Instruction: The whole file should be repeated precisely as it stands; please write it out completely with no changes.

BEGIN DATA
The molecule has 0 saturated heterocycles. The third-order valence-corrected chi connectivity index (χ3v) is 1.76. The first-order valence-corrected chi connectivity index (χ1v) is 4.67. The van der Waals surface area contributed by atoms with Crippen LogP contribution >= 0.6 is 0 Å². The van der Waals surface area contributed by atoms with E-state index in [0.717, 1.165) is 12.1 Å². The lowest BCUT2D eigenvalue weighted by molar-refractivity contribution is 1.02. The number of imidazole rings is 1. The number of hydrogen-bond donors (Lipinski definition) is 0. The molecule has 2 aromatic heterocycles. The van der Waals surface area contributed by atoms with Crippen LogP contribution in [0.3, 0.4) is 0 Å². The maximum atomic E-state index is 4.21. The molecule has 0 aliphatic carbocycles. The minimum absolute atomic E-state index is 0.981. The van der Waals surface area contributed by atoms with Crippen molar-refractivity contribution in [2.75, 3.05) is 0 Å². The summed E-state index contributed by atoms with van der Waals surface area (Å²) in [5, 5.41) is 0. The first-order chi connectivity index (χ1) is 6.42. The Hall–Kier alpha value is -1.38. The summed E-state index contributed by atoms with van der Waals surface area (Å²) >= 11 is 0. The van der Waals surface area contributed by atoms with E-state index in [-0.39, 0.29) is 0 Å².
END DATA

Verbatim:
The molecule has 0 saturated heterocycles. The third-order valence-corrected chi connectivity index (χ3v) is 1.76. The first-order valence-corrected chi connectivity index (χ1v) is 4.67. The van der Waals surface area contributed by atoms with Crippen LogP contribution >= 0.6 is 0 Å². The van der Waals surface area contributed by atoms with E-state index in [0.717, 1.165) is 12.1 Å². The lowest BCUT2D eigenvalue weighted by molar-refractivity contribution is 1.02. The number of imidazole rings is 1. The number of hydrogen-bond donors (Lipinski definition) is 0. The molecule has 2 aromatic heterocycles. The van der Waals surface area contributed by atoms with Crippen LogP contribution in [0.3, 0.4) is 0 Å². The maximum atomic E-state index is 4.21. The molecule has 0 aliphatic carbocycles. The minimum absolute atomic E-state index is 0.981. The van der Waals surface area contributed by atoms with Crippen molar-refractivity contribution in [2.75, 3.05) is 0 Å². The summed E-state index contributed by atoms with van der Waals surface area (Å²) in [5, 5.41) is 0. The first-order chi connectivity index (χ1) is 6.42. The Hall–Kier alpha value is -1.38. The summed E-state index contributed by atoms with van der Waals surface area (Å²) >= 11 is 0. The van der Waals surface area contributed by atoms with E-state index in [-0.39, 0.29) is 0 Å².